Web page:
4. By no means was I saying that one was superior to the other, I have bought PC games that were true gems. What I was trying to say is that to make good games, quality should be valued over the release deadline. Honestly, things are starting to getting a little too off-subject here for me, not that I'm complaining, It's just that I don't want this to be one of those posts where two people are dominating the entire conversation.
  5. I used to not like the fact that you had to wait so long for good games to be developed. My first console was a Nintendo GC, and it is what made me fall in love with video games. What I didn't like was that I had to wait many years for my favorite franchises to release new games. Then I got into PC gaming, and that completely changed my attitude about the subject. Some of the first games I bought for PC were so buggy, unfinished and corner-cut that they were practically unplayable until they got a lot of updates or I got a new PC. So I started to appreciate Nintendo and other companies that would rather make the fans wait than go through the shame of releasing an unfinished game. Detail over deadline.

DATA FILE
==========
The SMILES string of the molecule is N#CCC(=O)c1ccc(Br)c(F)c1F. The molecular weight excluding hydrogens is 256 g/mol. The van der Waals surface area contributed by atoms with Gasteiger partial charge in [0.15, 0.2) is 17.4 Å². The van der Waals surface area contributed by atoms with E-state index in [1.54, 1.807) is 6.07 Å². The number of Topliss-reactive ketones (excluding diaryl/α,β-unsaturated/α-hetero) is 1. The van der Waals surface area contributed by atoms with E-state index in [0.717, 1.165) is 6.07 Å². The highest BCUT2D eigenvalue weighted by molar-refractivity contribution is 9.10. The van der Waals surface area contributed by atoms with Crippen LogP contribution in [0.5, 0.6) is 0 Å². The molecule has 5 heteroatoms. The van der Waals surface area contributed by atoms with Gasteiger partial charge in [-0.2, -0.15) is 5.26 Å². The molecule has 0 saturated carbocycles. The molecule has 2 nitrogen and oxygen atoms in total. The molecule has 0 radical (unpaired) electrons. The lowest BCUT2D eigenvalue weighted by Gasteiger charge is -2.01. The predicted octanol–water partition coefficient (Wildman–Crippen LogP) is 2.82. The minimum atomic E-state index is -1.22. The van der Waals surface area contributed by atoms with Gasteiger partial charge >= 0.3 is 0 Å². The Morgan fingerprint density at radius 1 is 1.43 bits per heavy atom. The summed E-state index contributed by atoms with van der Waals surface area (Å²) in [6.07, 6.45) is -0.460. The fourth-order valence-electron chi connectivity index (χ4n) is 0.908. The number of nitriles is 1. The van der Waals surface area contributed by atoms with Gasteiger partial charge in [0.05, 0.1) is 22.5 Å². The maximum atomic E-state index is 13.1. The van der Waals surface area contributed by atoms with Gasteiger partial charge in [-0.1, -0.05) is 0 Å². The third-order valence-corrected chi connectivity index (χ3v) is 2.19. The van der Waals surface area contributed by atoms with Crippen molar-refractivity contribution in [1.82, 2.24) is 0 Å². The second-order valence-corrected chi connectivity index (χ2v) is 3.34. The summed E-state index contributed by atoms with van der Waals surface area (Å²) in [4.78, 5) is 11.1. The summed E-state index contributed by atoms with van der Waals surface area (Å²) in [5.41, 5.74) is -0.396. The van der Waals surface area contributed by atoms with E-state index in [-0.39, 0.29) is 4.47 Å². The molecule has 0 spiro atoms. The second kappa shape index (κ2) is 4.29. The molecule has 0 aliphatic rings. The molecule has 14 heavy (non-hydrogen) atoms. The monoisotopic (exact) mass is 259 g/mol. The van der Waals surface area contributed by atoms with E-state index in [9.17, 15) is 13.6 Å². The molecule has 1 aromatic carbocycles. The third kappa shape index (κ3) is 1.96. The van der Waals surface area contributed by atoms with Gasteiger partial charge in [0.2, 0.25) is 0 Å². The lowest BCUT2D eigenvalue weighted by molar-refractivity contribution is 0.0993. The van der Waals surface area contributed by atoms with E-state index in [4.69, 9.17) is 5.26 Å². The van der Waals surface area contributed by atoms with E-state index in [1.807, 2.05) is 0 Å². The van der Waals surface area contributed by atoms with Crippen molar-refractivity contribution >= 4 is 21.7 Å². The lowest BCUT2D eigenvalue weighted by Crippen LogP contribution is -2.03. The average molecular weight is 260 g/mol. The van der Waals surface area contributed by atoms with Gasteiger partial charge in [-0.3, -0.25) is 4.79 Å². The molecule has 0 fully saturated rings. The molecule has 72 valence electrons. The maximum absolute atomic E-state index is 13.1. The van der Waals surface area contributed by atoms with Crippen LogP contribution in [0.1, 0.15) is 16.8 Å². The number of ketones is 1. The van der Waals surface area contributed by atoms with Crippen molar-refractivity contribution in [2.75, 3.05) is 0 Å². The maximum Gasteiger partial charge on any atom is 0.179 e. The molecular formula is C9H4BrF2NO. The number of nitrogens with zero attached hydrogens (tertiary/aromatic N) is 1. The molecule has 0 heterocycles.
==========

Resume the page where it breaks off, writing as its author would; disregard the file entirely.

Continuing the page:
6. Why? The only reason I can think of is that nobody has done it right yet, the community has become a little apprehensive when it comes to endless worlds and as a result, they often have cynical comments to make when faced with things like that. I know for a fact that not everyone has given up on the idea of a perfect endless world game, so if you ever shared that dream you should at least try to share your experiences and failures, or at the very least not say anything at all. BTW I hate cynicism. If everything in you says that someone is going to fail, then the best thing one can do to help them is to let them fail because their failure will offer a greater experience rather than giving up partway through, and who knows, you might be surprised.
  7. That is a very good plan for a broad range of games. But remember, it's not just what you implement in a game, it's how you implement it. Content does not cover for bad gameplay.